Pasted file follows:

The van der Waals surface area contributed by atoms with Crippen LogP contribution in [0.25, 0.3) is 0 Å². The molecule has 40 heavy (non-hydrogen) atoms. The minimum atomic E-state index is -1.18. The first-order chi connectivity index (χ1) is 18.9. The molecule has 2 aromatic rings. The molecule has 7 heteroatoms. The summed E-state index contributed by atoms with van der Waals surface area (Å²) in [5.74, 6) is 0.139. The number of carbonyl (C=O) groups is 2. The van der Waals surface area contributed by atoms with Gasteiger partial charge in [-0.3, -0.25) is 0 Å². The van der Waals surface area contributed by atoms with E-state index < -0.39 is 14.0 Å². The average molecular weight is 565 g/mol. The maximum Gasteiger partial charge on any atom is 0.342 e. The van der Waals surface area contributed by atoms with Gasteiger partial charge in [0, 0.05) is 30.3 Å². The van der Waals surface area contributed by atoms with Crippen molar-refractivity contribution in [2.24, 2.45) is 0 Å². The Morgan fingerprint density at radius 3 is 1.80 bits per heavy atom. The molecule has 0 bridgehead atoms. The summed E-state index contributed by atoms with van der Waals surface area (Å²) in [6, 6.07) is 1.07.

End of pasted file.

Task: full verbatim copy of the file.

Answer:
The van der Waals surface area contributed by atoms with Crippen LogP contribution in [0.25, 0.3) is 0 Å². The molecule has 40 heavy (non-hydrogen) atoms. The minimum atomic E-state index is -1.18. The first-order chi connectivity index (χ1) is 18.9. The molecule has 2 aromatic rings. The molecule has 7 heteroatoms. The summed E-state index contributed by atoms with van der Waals surface area (Å²) in [5.74, 6) is 0.139. The number of carbonyl (C=O) groups is 2. The van der Waals surface area contributed by atoms with Gasteiger partial charge in [-0.3, -0.25) is 0 Å². The van der Waals surface area contributed by atoms with E-state index < -0.39 is 14.0 Å². The average molecular weight is 565 g/mol. The maximum Gasteiger partial charge on any atom is 0.342 e. The van der Waals surface area contributed by atoms with Gasteiger partial charge in [0, 0.05) is 30.3 Å². The van der Waals surface area contributed by atoms with Crippen molar-refractivity contribution in [2.24, 2.45) is 0 Å². The Morgan fingerprint density at radius 3 is 1.80 bits per heavy atom. The molecule has 0 bridgehead atoms. The summed E-state index contributed by atoms with van der Waals surface area (Å²) in [6, 6.07) is 1.07.